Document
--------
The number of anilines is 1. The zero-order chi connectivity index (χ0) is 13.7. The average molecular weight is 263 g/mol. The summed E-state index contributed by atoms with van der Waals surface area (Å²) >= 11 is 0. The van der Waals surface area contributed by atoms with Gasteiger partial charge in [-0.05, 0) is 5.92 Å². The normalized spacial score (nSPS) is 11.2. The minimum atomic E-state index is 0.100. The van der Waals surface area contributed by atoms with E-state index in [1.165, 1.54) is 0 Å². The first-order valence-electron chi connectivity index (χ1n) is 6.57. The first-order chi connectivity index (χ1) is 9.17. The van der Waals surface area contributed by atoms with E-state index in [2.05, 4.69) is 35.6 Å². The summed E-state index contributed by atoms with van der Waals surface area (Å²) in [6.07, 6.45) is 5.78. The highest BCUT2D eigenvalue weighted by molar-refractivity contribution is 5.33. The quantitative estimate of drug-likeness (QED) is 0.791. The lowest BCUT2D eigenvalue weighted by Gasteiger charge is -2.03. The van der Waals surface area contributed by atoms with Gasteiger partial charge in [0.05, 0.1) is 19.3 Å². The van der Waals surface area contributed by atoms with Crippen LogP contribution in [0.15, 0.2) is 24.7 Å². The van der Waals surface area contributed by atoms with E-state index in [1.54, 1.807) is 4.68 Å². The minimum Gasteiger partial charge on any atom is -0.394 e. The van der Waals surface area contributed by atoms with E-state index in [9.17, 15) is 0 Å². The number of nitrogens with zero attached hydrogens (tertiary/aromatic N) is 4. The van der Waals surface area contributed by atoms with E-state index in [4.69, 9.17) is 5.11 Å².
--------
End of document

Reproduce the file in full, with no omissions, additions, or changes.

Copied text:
The number of anilines is 1. The zero-order chi connectivity index (χ0) is 13.7. The average molecular weight is 263 g/mol. The summed E-state index contributed by atoms with van der Waals surface area (Å²) >= 11 is 0. The van der Waals surface area contributed by atoms with Gasteiger partial charge in [-0.05, 0) is 5.92 Å². The normalized spacial score (nSPS) is 11.2. The minimum atomic E-state index is 0.100. The van der Waals surface area contributed by atoms with E-state index in [1.165, 1.54) is 0 Å². The first-order valence-electron chi connectivity index (χ1n) is 6.57. The first-order chi connectivity index (χ1) is 9.17. The van der Waals surface area contributed by atoms with E-state index in [2.05, 4.69) is 35.6 Å². The summed E-state index contributed by atoms with van der Waals surface area (Å²) in [6.07, 6.45) is 5.78. The highest BCUT2D eigenvalue weighted by molar-refractivity contribution is 5.33. The quantitative estimate of drug-likeness (QED) is 0.791. The lowest BCUT2D eigenvalue weighted by Gasteiger charge is -2.03. The van der Waals surface area contributed by atoms with Gasteiger partial charge in [0.05, 0.1) is 19.3 Å². The van der Waals surface area contributed by atoms with Crippen LogP contribution in [0.15, 0.2) is 24.7 Å². The van der Waals surface area contributed by atoms with E-state index in [1.54, 1.807) is 4.68 Å². The minimum Gasteiger partial charge on any atom is -0.394 e. The van der Waals surface area contributed by atoms with E-state index in [9.17, 15) is 0 Å². The number of nitrogens with zero attached hydrogens (tertiary/aromatic N) is 4. The van der Waals surface area contributed by atoms with E-state index in [4.69, 9.17) is 5.11 Å².